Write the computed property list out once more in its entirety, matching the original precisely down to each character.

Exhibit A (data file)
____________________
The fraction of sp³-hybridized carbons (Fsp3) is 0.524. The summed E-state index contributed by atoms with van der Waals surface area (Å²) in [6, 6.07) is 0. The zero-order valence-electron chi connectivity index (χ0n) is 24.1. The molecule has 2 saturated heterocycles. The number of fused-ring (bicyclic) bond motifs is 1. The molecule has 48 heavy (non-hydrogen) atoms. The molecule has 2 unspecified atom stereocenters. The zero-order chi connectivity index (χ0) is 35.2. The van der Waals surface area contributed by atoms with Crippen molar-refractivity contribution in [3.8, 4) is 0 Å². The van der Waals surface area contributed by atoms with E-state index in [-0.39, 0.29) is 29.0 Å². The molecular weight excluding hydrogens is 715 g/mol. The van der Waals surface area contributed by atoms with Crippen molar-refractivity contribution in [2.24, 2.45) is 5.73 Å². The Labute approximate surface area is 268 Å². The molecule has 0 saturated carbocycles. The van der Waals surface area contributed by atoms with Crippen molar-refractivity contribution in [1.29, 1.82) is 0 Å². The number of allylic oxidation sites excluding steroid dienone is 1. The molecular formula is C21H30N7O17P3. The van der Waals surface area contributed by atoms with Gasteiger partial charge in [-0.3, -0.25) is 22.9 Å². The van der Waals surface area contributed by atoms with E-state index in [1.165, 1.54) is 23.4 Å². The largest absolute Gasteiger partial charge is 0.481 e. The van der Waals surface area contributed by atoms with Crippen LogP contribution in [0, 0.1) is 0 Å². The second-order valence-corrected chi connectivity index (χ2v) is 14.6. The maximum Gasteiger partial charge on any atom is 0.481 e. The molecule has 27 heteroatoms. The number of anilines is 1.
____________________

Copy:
The fraction of sp³-hybridized carbons (Fsp3) is 0.524. The summed E-state index contributed by atoms with van der Waals surface area (Å²) in [6, 6.07) is 0. The zero-order valence-electron chi connectivity index (χ0n) is 24.1. The molecule has 2 saturated heterocycles. The number of fused-ring (bicyclic) bond motifs is 1. The molecule has 48 heavy (non-hydrogen) atoms. The molecule has 2 unspecified atom stereocenters. The zero-order chi connectivity index (χ0) is 35.2. The van der Waals surface area contributed by atoms with Crippen molar-refractivity contribution in [3.8, 4) is 0 Å². The van der Waals surface area contributed by atoms with E-state index in [-0.39, 0.29) is 29.0 Å². The molecular weight excluding hydrogens is 715 g/mol. The van der Waals surface area contributed by atoms with Crippen molar-refractivity contribution in [2.24, 2.45) is 5.73 Å². The Labute approximate surface area is 268 Å². The molecule has 0 saturated carbocycles. The van der Waals surface area contributed by atoms with Crippen molar-refractivity contribution in [1.29, 1.82) is 0 Å². The number of allylic oxidation sites excluding steroid dienone is 1. The molecular formula is C21H30N7O17P3. The van der Waals surface area contributed by atoms with Gasteiger partial charge in [-0.3, -0.25) is 22.9 Å². The van der Waals surface area contributed by atoms with E-state index in [1.165, 1.54) is 23.4 Å². The largest absolute Gasteiger partial charge is 0.481 e. The van der Waals surface area contributed by atoms with Crippen LogP contribution in [0, 0.1) is 0 Å². The second-order valence-corrected chi connectivity index (χ2v) is 14.6. The maximum Gasteiger partial charge on any atom is 0.481 e. The molecule has 27 heteroatoms. The number of anilines is 1.